“The Perverse Monstrosity of Our Beautiful Work”

The title grabbed my attention: “The Perverse Monstrosity of Our Beautiful Work.” So did author L.L. Barkat’s first sentence: “It was the suckiest letter I ever received.” Any article that combines perversity, monstrosity, beauty, and suckiness just has to be read.

Barkat’s “suckiest letter” was in response to something she had written. Someone didn’t like her work, and told her in no uncertain terms. I’ve received a few letter’s like this over the years, not to mention several dozen blog comments. I don’t especially like polite criticism. When it comes with meanness, I want to clobber somebody with a baseball bat or, rather, go crawl into a hole. L.L. Barkat knows just what I mean.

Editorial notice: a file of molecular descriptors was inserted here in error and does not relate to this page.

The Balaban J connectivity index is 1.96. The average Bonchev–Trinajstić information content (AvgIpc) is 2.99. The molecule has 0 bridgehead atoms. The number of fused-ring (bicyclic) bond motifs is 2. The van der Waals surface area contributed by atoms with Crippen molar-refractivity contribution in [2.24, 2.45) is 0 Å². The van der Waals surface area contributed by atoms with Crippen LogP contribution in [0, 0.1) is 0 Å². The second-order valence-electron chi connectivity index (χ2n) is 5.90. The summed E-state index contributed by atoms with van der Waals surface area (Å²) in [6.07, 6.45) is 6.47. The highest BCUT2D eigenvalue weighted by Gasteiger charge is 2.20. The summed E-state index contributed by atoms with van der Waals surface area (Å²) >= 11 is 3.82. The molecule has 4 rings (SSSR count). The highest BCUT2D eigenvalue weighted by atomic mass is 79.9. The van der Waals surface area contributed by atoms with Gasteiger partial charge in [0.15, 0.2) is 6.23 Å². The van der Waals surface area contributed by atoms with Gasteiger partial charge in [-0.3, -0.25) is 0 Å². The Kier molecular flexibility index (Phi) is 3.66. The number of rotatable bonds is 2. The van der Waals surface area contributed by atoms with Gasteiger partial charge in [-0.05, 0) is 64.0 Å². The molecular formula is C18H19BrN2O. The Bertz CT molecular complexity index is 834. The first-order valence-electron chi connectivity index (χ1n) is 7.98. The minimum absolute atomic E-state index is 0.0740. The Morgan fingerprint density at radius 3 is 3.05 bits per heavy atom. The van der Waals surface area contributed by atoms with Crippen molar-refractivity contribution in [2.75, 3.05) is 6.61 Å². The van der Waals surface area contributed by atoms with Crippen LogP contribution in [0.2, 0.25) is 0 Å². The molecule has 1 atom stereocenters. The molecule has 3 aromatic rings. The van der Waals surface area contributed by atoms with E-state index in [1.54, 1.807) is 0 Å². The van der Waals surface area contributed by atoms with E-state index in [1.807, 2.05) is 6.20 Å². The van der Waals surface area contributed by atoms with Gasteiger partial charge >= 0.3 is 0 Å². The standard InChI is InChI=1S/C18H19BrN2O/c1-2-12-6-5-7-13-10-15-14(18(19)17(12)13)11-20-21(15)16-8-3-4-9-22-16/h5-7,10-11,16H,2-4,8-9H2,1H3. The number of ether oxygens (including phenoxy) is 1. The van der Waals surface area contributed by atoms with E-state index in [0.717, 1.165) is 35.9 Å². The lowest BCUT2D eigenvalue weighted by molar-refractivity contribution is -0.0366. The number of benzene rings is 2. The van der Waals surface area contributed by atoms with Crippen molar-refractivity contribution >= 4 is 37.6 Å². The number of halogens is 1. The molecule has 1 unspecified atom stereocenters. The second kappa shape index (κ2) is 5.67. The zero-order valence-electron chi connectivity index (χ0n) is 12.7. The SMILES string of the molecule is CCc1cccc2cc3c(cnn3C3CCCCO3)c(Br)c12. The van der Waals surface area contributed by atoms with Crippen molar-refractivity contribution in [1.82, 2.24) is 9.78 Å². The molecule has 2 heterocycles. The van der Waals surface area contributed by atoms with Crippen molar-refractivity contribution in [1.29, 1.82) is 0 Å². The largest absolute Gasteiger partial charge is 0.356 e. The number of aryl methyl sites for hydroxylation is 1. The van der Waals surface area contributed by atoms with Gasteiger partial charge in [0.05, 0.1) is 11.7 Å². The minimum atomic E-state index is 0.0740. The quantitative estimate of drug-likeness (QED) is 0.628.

But her article goes on to talk about how, before receiving the nasty letter, she had recently been exposed to a variety of artists whose craft was honed by criticism. I won’t steal Barkat’s thunder here by outlining the rest of her piece. Rather, I encourage you to read it. It’s a helpful reminder as well as a “not sucky” piece of writing.

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  • Anonymous

    Which is more valuable / effective?  Criticism or encouragement?  I appreciate your blog and writing…

  • Anonymous

    I think encouragement is usually more effective, but that there are times when criticism is necessary. It needs to be delivered honestly and respectfully, though.